Tables with extendable ends and fixed frames
Tables with extensions that can be added to the end are available in versions with fixed frames and with frames that move. Where the legs are fixed, an extra leaf is simply attached and a support fixture is then folded out or pulled out. This system has the advantage that the main table top in the centre can remain in one piece. It is also possible to attach the extension leaf to one end or to both ends, making a two-stage extension possible.
One example is 'Artus 09' by Schulte Design. The table can be extended by 55 cm at each end, with extensions that are available in both wood and stainless steel. This is especially practical for hot pans and also creates design consistency in that the change in material explains the join in the table top.
Artus 09 by Schulte Design
„Artus 09“ by Schulte Design can be extended by 55 cm at each end, with extensions that are available in both wood and stainless steel.
The '1120' solid wood table by Thonet is a simple system that features attractive details of craftsmanship. The extension leaf, which is hidden under the table, is attached at one end and is supported by extractable cantilever arms.
Model '1131', in a new interpretation by Naoto Fukasawa, impresses with its clean and simple lines. The extendable table with two insert panels is available in beech, natural or stained oak and in the exclusive wood macassar.
The table top of 180 x 90 cm can be extended by means of insert panels to a length of 225 or 270 cm.
Thonet 1120 on Architonic
"Thonet 1120"; Designer: Delphin Design
Thonet 1130 on Architonic
"Thonet 1130"; Designer: Naoto Fukasawa
'Domino', a table collection by Zeitraum, is based on the idea of multiplicity of use. The clean and functional design enables flexible use both in the living area and in the office. In a logical lo-tech concept, the large table can be extended on the side by smaller console tables. The advantage of this is that if these are not required they have a wide range of uses as stand-alone items of furniture, for example as a wall console or escritoire. The disadvantage is that if the console table is not put to use in the same room, then extending the main table is not very practicable. Domino is also available as 'Domino Zoom', with an integrated extension system on the end.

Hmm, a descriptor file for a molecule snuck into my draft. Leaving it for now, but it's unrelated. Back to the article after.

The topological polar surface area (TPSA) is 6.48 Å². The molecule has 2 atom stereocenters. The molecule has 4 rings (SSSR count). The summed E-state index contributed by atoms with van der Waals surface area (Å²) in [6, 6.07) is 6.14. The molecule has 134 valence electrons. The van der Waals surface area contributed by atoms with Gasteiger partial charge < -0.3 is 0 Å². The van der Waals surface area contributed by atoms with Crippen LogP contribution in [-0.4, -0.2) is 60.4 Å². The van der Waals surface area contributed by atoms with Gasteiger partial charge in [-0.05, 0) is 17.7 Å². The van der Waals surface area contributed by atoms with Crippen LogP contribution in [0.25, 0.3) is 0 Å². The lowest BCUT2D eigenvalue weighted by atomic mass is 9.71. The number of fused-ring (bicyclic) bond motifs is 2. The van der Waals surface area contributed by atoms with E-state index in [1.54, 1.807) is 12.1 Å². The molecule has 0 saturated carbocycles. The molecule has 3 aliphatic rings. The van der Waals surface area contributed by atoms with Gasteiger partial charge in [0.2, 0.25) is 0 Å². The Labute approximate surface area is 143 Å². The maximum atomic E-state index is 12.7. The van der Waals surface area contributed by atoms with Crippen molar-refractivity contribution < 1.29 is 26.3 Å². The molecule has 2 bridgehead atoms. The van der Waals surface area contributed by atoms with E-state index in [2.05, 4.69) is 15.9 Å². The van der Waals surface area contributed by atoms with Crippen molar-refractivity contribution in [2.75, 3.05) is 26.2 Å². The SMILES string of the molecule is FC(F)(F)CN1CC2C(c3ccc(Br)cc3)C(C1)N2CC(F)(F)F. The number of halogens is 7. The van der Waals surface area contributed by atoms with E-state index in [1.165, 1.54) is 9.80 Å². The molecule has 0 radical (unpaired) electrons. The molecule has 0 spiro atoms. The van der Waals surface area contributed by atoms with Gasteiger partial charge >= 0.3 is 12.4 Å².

Domino by Zeitraum on Architonic
"Domino" with smaller console table by Zeitraum
The side extensions of the 'Pragma' table by Tossa are hidden inside the table, with the frame of polished chrome steel supporting a 30-mm-thick top of solid wood.
The 'ErQu' by Team by Wellis is fitted with the same system.
Here, the frame consists of an L-shaped aluminium frame which, because of the dimensions and the material itself, provides a combination of filigree airiness and maximum stability.
Pragma by Tossa on Architonic
„Pragma“ by Tossa
ErQu by Team by Wellis on Architonic
"ErQu" , manufacturer Team by Wellis
'Refektorium', the solid wooden table by Draenert, is named after the dining room in a monastery. The 4.5-cm-thick top is, in addition to many other types of wood, available in red beech. From an age of 120 years onwards the beech tree develops red colouration in the core of its trunk, with grain and colour nuances ranging from red via rust and orange through to brown. These form a unique pattern and tell the story of the long life of these trees, thus making every table unique. In addition to the extension leaf, other accessories include a bench, a stool and attractive black leather cushions.
Refektorium by Draenert on Architonic
"Refektorium" by Draenert
Draenert is one of the few manufacturers who produce extendable tables of natural stone. The 'Adler I' model impresses with its excellent mechanism made of steel and aluminium, with the aid of which two extensions of 48 cm each can be attached to the ends of the monolithic tabletop. The veins of the stone are continued with precision and the table top is available in all the types of stone and wood in the manufacturer's range.
Adler I by Draenert on Architonic
"Adler I" by Draenert
Extendable tables with adjustable frame
The frame which extends with the extra leaf is more sophisticated, in that after the extension process the table legs are still the same distance from the outer edge of the table. The principle remains the same – an extra leaf is added to the end of the table.
'Dolmen' by Poliform, a solid wooden table designed by Carlo Colombo, can be extended on one side to a length of 250 cm by the insertion of a wooden panel.
The 'Magnum' table by TEAM 7 is available with a wooden or glass top, with the insert panel enabling optional extension by 50 cm or 100 cm. The one-handed extension of the table features the patented '2soft' swivelling mechanism, which conserves the material and is easy to operate.
Dolmen by Poliform on Architonic
"Dolmen" by Poliform
Magnum Tisch by TEAM 7 on Architonic
"Magnum" table by TEAM 7
The 'Laia' collection by Alki prides itself on the sustainable production of all its elements. The dining tables are available in three different sizes and can be extended by 50 cm on one side.
The 'Ospite' table, which is today manufactured by Cassina, was designed as early as 1927 by Charlotte Perriand. The table top, which is pulled out and pushed back on guide rails like roller blinds, can be extended to a length of 300 cm. The top is supported at one end by two chrome-plated steel trestles and on the other by a rectangular wooden frame which is painted matt white and contains the roll-out extension leaf. The black table top is coated with a special material which can be wiped down.